Postflop Aggression: Facing the Dreaded Turn Check-Raise
I have another hand this week to share from the same $1,000 buy-in no-limit hold'em tournament from which the last few hand analyses have come. This one features another tricky spot where I make a strong hand but face some worrisome postflop aggression from an opponent suggesting my hand might not be as good as it seems.
It's still early in the event, with the blinds 100/200 with a 25 ante and stacks mostly all around 20,000. A player sitting under the gun raises to 500 and two players call (all three straightforward players), and I look down at on the button. I call also, and the big blind — a tricky, aggressive player — comes along as well.
The flop comes , giving me both a straight draw and a flush draw. It checks around to me and I decide to bet 1,800 into the pot of about 2,800, and only the tricky, aggressive player in the big blind calls.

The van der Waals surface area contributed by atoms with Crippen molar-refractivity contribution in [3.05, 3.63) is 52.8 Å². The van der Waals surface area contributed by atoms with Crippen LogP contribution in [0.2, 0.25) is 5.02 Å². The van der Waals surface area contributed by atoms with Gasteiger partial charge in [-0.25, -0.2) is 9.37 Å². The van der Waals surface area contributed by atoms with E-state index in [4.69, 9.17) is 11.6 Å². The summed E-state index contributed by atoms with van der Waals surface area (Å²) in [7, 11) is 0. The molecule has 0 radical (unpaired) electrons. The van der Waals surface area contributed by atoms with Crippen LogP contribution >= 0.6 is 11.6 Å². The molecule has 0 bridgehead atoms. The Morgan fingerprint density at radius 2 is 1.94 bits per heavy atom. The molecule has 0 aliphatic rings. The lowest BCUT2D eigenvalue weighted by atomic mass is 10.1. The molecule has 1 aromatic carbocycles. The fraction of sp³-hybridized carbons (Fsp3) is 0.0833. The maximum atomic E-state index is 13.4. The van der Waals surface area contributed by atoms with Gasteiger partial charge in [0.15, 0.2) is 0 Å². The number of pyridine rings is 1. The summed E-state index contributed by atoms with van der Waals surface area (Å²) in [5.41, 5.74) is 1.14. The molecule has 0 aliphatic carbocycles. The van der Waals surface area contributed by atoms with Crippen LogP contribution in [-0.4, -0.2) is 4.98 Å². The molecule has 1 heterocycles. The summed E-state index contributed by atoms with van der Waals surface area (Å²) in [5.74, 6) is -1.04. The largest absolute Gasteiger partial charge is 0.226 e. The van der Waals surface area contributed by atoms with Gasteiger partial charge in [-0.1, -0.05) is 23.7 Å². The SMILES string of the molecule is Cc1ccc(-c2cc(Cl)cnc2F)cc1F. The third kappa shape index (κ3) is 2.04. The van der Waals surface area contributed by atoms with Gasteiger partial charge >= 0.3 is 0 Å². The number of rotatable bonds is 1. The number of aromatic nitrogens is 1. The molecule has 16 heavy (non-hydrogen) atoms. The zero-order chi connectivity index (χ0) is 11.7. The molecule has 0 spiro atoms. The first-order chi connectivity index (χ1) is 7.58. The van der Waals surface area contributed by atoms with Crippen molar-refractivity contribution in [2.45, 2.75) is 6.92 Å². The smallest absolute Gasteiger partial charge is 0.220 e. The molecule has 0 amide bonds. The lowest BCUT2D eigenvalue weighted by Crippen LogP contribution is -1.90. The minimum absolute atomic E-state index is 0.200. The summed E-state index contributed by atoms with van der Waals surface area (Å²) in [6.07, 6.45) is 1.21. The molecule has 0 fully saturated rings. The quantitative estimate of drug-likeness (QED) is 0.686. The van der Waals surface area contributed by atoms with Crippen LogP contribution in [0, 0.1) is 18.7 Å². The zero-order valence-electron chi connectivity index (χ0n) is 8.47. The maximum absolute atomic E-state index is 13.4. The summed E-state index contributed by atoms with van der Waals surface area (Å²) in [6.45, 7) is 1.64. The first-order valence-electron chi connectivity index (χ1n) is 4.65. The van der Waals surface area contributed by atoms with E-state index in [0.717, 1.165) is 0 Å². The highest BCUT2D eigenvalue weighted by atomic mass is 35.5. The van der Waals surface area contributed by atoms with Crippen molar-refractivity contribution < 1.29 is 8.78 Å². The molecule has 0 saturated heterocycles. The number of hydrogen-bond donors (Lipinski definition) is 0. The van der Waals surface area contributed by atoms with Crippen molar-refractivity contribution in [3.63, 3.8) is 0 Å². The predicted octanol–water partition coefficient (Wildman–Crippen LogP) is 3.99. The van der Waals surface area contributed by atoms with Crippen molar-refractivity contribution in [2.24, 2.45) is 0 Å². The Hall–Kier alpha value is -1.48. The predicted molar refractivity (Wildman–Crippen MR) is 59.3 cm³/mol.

The turn then brings the , filling my flush, and my lone remaining opponent checks. With the pot about 6,400, I bet 3,000. As I explain in the video below, I size my bet that way partly to set up getting stacks in by the river.
Then — to my surprise — my opponent check-raises to 6,200, essentially a minimum raise.
What could he have? And what should I do in response? Take a look to see how the hand played out and hear my reasoning for what I did:
When you have a premium but non-nut hand and face a significant sign of aggression, it is often wise to proceed with caution. Do you lose your stack a lot of the time in situations like this, or do you take the passive route?
Jonathan Little is a professional poker player and author with over $6,300,000 in live tournament earnings. He writes a weekly educational blog and hosts a podcast at JonathanLittlePoker.com. You can follow him on Twitter @JonathanLittle.